Crushed Ice

By Nobody

February 04, 2007

On the frozen tundra of the Great White North, titans meet on an impromptu crush of moving ice, locked in an epic struggle to show that they have the fortitude to overcome the imposing elements and the wretched designs of their foes to move a giant grinder of ice into their opponents goal. History will remember the side that overcome these obstacles as the victors and the other side as, uh, pantywaists who couldn’t.

Not every ‘Jack has access to a crush or grinder. If some want to play they have to improvise…


1/4" plexiglass (like material such as Masonite or foamcore would also work)

I package of DAK or similar air-drying clay

Craft foam (felt or similar material would also work)


1 can dark blue pray paint

1 can white spray paint

1 Heavy ‘Jack base

Masking tape

Cyanoacrylate based glue (unless you are using Masonite or foamcore then carpenter’s glue will work)

Step 1: The Base

Cut a 36" X 36" base from 1/4" plexiglass.

Step 2: The Water

Peel off the protective paper from one side and spray paint dark blue.

Step 3: The River Edges

Cut 1/4" plex to make the icy shorelines and the goals using the templates below. You will need to make a set for each riverbank. They should each have a straight edge on one side. Line up the straight edges and glue them in order so that the larger one is at the bottom and the narrowest one is on top and allow to dry. Spray paint them white. Paint the edges light blue. Paint circles on each side to act as goals. I used red paint to look like the goals were painted in blood.

Step 4: The Floating Ice

Cut 1/4" plex to make the floating ice using the templates below. You will need to make about 48 of these. Spray them white. Paint the edges light blue.

NOTE: To break up the flatness and add some interest to the ice pieces I separated the pieces into four stacks. On one stack I added three small pieces of scrap left over from when I cut out the pieces. On another stack I added two small pieces. On another I added one and the last stack I left alone. This addition was also useful as part of a later house rule.

Step 5: The Catch

Make the catch by cutting the 1/4" plex in a rough 2" square. Spray it white. Paint the edges light blue.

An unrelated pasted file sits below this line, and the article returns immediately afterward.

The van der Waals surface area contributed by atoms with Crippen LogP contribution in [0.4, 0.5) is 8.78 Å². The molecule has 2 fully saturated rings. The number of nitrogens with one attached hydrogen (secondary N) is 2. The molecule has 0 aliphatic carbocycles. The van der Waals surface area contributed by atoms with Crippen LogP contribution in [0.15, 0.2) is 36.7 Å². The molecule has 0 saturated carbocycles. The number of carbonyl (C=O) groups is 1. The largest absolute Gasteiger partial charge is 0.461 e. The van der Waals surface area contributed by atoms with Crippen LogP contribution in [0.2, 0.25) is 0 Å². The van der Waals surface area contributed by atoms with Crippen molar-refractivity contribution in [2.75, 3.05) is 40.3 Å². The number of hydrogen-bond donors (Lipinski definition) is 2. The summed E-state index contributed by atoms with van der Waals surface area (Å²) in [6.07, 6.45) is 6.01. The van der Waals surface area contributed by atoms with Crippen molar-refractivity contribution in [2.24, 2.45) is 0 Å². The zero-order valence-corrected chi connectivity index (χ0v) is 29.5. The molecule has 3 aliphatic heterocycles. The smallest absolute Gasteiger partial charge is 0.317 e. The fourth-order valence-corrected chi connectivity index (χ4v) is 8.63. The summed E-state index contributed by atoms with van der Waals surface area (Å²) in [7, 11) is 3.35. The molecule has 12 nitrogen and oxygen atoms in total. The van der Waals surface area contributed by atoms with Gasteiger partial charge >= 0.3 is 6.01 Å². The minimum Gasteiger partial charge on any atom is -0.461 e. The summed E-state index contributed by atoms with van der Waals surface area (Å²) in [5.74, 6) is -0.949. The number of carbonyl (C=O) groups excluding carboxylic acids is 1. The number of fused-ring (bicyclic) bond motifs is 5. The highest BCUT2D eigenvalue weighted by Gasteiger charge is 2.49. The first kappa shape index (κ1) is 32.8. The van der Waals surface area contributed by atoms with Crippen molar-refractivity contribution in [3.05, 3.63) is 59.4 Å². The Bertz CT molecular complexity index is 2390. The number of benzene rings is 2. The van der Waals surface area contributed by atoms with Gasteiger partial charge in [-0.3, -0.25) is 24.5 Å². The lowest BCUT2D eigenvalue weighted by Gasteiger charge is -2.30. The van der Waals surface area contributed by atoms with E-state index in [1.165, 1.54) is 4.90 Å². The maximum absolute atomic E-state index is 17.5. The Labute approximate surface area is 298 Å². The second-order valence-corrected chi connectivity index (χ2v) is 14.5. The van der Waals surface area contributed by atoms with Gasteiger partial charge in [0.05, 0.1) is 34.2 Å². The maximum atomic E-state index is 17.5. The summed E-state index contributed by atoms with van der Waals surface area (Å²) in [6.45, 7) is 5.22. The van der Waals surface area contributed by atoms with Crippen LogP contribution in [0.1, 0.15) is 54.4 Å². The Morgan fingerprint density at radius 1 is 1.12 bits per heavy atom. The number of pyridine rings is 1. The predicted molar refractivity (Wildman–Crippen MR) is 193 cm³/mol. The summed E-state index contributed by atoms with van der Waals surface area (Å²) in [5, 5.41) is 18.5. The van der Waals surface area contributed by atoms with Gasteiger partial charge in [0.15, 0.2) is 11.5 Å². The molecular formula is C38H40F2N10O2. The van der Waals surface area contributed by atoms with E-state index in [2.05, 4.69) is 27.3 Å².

Step 6: Ice Pads

Cut the craft foam into 3" squares (I used a brand that had an adhesive backing) and attach to the underside of the ice help prevent them from marring the "water" surface. Cut a smaller piece to attach to the bottom of the catch.

Step 7: The Grinder

Make a tape ball slightly smaller than you want the finished size of your grinder to be. Spread greenstuff on the large ‘Jack base. Then quickly cover the entire tape ball in greenstuff. Attach the grinder to the base before either of them have a chance to cure. Undercoat white and paint the under-shadow light blue.

Step 8: The Ice Bumpers

Split a package of DAK clay into two parts. Shape each part into an ice formation that will serve as a bumper. Allow to dry and spray white. Paint the under-shadows light blue.


Any of these unofficial rules can be added when using this kind of table. Pick and choose as you wish…

RULE 1: Ice Floe—The ice is moving. Determine which way the river is flowing. When both sides have completed their turn roll 1d6 and confer to the table below to determine how far the ice floe has moved.

1 – 3 = 1 inch

4 – 5 = 2 inches

6 = 3 inches

When moving the ice start at the furthest point downstream. When a piece of ice strikes a piece of ice downstream its movement has ended.

When making the ice pieces I added small bits to some of them (see Step 4) so that I could have pieces moving at different rates from others. I then rolled 1d6 and conferred to the chart above four times (a roll for those that didn’t have any extra bits on them, a roll for those with one, a roll for one with two, etc). I recorded the results on a piece of paper and began moving the ice pieces starting with the piece furthest down stream.

If you want to add an additional degree of difficulty to the movement put a small dot on one corner of each piece of ice. When determining the distance the ice piece moves roll an additional 1d6 for each piece of ice that has a ‘Jack or the grinder on it and use the scatter template to determine which way the piece rotates. Example: Place the template over the ice piece and line the "6" arrow up with where the dot is on the ice. On a roll of 1 or 2 the ice rotates one arrow to the left, 3 or 4 there is no rotation, and 5 or 6 it rotates one arrow to the right.

RULE 2: Jumping—Jacks and the grinder may move normally from one ice piece to another that is within 1/2" without penalty. A ‘Jack may jump up to 1/2" of its basic movement. Example: A ‘Jack with a movement of 6" may move to a piece of ice that is up to 3" away regardless of whether it walked, charged, or ran.

RULE 3: The Grinder—The grinder in this game is a giant ball of ice. If it falls off a piece of ice, into the water, a controlling player loses control and the ice ball is treated as another piece of ice until it comes under control again. If the grinder moves off the downstream side of the board place it back on the catch.

RULE 4: Falling in the river—If a ‘jack falls into the water (whether it is slammed, etc.) determine damage normally except instead of having the wet ‘Jack having its furnace extinguished it takes an additional 1d6 damage and is placed back in its own deployment zone.

RULE 5: End Zones—Both shores are considered impassible.

Feel free to share any other rules you may come up with…

Cheers and all of that crap,